As volatility wanes, investors have been betting against the CBOE Volatility Index with inverse exchange traded products. However, some are beginning to hedge against a complacent market, issuing a warning on potential short-term risks.
Betting against spikes in market volatility has been a winning idea so far this year. For instance, the VelocityShares Daily Inverse VIX Short-Term ETN (NYSEArca: XIV), ProShares Short VIX Short-Term Futures ETF (NYSEArca: SVXY) and VelocityShares Daily Inverse VIX Medium Term ETN (NYSEArca: ZIV) were among six ETFs that touched all-time highs Wednesday. Year-to-date, XIV is up 6.4%, SVXY is up 6.5% and ZIV is up 9.9%.
The Chicago Board Options Exchange Volatility Index, or simply the VIX, is a gauge of implied volatility on S&P 500 index options. Essentially, the VIX strengthens when volatility increases or when equities begin tanking.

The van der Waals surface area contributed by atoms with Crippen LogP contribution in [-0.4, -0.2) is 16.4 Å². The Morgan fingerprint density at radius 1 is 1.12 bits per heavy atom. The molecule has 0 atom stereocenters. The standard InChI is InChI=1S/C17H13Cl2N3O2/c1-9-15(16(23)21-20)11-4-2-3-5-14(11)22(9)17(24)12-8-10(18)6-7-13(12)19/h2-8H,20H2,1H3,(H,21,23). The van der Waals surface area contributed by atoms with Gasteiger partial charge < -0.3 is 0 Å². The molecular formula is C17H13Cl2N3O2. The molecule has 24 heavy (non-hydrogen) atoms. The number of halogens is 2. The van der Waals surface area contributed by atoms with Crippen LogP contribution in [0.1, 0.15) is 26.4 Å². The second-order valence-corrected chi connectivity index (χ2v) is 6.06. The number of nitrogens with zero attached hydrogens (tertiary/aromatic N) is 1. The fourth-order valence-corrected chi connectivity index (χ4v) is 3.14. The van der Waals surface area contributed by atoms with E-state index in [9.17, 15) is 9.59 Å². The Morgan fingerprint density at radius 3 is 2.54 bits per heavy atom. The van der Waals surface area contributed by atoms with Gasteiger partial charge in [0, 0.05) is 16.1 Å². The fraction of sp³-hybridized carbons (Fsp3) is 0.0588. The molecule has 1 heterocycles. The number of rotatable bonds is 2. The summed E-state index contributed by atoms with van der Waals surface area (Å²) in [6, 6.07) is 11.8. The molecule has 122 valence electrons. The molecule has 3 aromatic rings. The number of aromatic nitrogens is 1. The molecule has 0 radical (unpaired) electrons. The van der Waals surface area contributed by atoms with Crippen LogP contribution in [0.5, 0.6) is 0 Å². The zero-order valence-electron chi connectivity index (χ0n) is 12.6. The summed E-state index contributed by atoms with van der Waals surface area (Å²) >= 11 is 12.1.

On the other hand, a short or inverse VIX strategy essentially provides investors a bet that a calm and complacent market environment will continue.
The VIX dipped 5.4% Wednesday and now hovers around 12.3, close to its lowest level since the financial crisis and 14.7% below its 200-day simple moving average. Historically, the index has sat around the 15 to 20 level.
“I am of the view that we are in a period of lower volatility and people need to reset their expectations of what high volatility really is,” Eric Augustyn, head of options strategy for Wells Fargo Private Bank, said in a Bloomberg article. “If there is a floor on the VIX, it’s 10.”